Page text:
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Damco has increased its warehousing capacity in Myanmar with a new 10,000sq metre facility in Yangon.
And in Cambodia, the 3PL has moved to a larger head office, in Phnom Penh, having enjoyed double-digit growth there this year.
Officially opened last week, the Damco Myanmar Logistics Center will primarily support the sourcing operations of fashion and retail customers operating in the Indochina region.
According to Marco Civardi, managing director of Damco Vietnam, Cambodia and Myanmar: “The main driver for Damco is to ensure that our customers stay ahead in their respective markets and this means proactively building capacity that allows us to serve their growth.”
The facility is located close to the emerging Thilawa Special Economic Zone, around 20km from key port terminals and Yangon’s airport. As well as inventory management, order processing, RF scanning and barcoding, value-added services such as cross-border and inland trucking are provided.
“We have been able to secure a strategic location which provides our customers with more comprehensive supply chain solutions,” Mr Civardi told The Loadstar. “Our expansion is a definite sign that we are in Myanmar for the long run. The country is a growing hub in South-east Asia.”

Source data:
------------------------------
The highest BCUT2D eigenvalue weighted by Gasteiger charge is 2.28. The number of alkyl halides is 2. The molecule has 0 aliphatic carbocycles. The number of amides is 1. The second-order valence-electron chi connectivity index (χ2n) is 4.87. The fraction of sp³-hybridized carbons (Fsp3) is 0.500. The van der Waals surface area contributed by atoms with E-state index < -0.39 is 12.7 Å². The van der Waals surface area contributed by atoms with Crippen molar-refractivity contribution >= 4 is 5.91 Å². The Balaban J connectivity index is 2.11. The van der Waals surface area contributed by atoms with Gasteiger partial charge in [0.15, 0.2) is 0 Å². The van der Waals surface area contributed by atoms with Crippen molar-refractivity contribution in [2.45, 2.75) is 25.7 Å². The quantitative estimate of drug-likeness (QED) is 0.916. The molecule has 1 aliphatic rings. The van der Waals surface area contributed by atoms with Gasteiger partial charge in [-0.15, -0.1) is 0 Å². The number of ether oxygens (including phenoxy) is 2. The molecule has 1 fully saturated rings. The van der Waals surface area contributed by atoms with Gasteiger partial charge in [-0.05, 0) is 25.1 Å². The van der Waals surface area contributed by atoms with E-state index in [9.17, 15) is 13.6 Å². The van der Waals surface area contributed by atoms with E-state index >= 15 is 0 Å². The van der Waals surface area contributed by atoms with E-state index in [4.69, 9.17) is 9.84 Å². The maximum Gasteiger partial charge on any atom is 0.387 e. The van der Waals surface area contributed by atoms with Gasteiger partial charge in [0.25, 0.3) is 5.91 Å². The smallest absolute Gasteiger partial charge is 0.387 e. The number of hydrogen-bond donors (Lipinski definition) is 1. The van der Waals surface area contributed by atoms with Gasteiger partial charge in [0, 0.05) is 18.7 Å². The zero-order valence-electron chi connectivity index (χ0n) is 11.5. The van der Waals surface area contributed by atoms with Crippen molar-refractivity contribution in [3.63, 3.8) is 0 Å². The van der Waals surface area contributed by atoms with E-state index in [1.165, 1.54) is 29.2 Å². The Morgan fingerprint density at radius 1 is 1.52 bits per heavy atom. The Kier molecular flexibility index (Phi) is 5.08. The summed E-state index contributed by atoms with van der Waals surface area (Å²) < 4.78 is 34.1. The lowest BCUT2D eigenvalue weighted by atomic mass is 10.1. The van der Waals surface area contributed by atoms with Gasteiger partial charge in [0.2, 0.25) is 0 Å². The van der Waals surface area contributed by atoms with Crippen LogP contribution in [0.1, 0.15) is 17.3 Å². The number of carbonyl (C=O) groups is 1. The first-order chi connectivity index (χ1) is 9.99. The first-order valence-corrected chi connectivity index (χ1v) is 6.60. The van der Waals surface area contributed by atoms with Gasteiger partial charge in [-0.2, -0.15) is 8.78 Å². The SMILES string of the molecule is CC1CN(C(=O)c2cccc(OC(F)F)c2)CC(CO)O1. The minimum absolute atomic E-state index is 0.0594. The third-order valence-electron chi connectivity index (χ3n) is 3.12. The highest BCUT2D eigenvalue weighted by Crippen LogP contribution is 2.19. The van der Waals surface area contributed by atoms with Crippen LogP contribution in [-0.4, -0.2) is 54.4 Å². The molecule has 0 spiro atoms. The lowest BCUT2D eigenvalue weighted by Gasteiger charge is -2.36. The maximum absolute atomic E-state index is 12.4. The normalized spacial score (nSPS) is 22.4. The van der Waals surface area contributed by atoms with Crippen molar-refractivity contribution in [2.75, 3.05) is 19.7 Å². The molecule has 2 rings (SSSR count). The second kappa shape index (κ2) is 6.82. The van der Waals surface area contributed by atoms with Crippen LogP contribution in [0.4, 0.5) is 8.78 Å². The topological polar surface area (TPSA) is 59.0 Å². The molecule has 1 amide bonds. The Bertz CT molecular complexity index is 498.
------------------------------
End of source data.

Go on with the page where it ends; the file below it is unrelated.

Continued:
While Damco continues to serve primarily its lifestyle and retail vertical customers in Myanmar, the expansion will also “open up opportunities to diversify its client base”.
He said: “We have inbound business from China and some potential consumer goods business. For the time being we’re focused on lifestyle and retail verticals but with this new facility and a workforce of almost 100 staff, we’re now in the process of differentiating our growth platform.”
However, economic and political risk appears to be on the rise again in Myanmar. The humanitarian crisis in northern Rakhine has led to a dip in tourism and the suspension of several construction projects.
However, according to the International Monetary Fund (IMF), while current economic growth is slower than expected, a recovering agricultural sector and increased exports should see GDP growth hit 6.7% for the current fiscal year.
“We’re convinced that the overall growth agenda is very much intact,” said Mr Civardi.
Meanwhile, in October, Damco moved to larger premises in Phnom Penh, expanding its office space in the capital by around 40%. Despite reports of a downturn in textile exports by some local logistics players, Mr Civardi said Damco’s Cambodia business was “extremely healthy” and enjoying a “double-digit increase in performance this year”.
He added: “We have been able to tap into different industries besides textiles – for example, with the cross-border trucking business from Thailand in consumer goods while still maintaining organic growth among our core customers.”
But Mr Civardi admitted this growth had not been without challenges.
“There has been a substantial minimum wage increase in Cambodia over the past four years – it’s now almost at the same level as Vietnam. Plus, the logistics infrastructure needs to improve and the costs need to decrease,” he added.